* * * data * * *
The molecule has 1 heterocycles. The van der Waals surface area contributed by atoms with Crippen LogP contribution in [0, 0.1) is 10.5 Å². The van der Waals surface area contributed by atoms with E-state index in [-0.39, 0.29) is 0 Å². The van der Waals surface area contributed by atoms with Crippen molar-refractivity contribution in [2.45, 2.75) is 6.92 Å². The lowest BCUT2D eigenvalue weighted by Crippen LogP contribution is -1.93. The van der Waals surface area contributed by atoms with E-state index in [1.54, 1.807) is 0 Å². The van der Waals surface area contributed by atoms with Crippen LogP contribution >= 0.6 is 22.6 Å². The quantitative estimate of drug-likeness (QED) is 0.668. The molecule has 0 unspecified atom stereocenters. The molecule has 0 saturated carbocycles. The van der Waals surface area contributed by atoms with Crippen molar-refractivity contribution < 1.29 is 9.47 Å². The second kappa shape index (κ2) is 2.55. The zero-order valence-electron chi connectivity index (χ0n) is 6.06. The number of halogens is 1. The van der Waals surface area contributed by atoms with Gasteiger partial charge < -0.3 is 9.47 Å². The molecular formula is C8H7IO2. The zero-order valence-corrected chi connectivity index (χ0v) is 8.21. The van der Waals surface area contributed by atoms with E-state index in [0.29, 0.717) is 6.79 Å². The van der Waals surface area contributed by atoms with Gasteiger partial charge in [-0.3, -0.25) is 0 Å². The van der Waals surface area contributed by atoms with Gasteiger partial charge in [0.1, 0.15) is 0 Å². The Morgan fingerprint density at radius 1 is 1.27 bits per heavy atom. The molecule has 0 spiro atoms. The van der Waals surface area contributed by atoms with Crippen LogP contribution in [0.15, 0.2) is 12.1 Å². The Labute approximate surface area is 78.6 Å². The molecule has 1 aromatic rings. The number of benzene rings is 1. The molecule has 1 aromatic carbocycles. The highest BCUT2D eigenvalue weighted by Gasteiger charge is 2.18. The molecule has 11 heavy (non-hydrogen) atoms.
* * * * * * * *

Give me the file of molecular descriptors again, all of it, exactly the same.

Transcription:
The molecule has 1 heterocycles. The van der Waals surface area contributed by atoms with Crippen LogP contribution in [0, 0.1) is 10.5 Å². The van der Waals surface area contributed by atoms with E-state index in [-0.39, 0.29) is 0 Å². The van der Waals surface area contributed by atoms with Crippen molar-refractivity contribution in [2.45, 2.75) is 6.92 Å². The lowest BCUT2D eigenvalue weighted by Crippen LogP contribution is -1.93. The van der Waals surface area contributed by atoms with E-state index in [1.54, 1.807) is 0 Å². The van der Waals surface area contributed by atoms with Crippen LogP contribution >= 0.6 is 22.6 Å². The quantitative estimate of drug-likeness (QED) is 0.668. The molecule has 0 unspecified atom stereocenters. The molecule has 0 saturated carbocycles. The van der Waals surface area contributed by atoms with Crippen molar-refractivity contribution < 1.29 is 9.47 Å². The second kappa shape index (κ2) is 2.55. The zero-order valence-electron chi connectivity index (χ0n) is 6.06. The number of halogens is 1. The van der Waals surface area contributed by atoms with Gasteiger partial charge < -0.3 is 9.47 Å². The molecular formula is C8H7IO2. The zero-order valence-corrected chi connectivity index (χ0v) is 8.21. The van der Waals surface area contributed by atoms with E-state index in [0.29, 0.717) is 6.79 Å². The van der Waals surface area contributed by atoms with Gasteiger partial charge in [-0.3, -0.25) is 0 Å². The van der Waals surface area contributed by atoms with Gasteiger partial charge in [0.1, 0.15) is 0 Å². The Morgan fingerprint density at radius 1 is 1.27 bits per heavy atom. The molecule has 0 spiro atoms. The van der Waals surface area contributed by atoms with Crippen LogP contribution in [0.15, 0.2) is 12.1 Å². The Labute approximate surface area is 78.6 Å². The molecule has 1 aromatic rings. The number of benzene rings is 1. The molecule has 1 aromatic carbocycles. The highest BCUT2D eigenvalue weighted by Gasteiger charge is 2.18. The molecule has 11 heavy (non-hydrogen) atoms.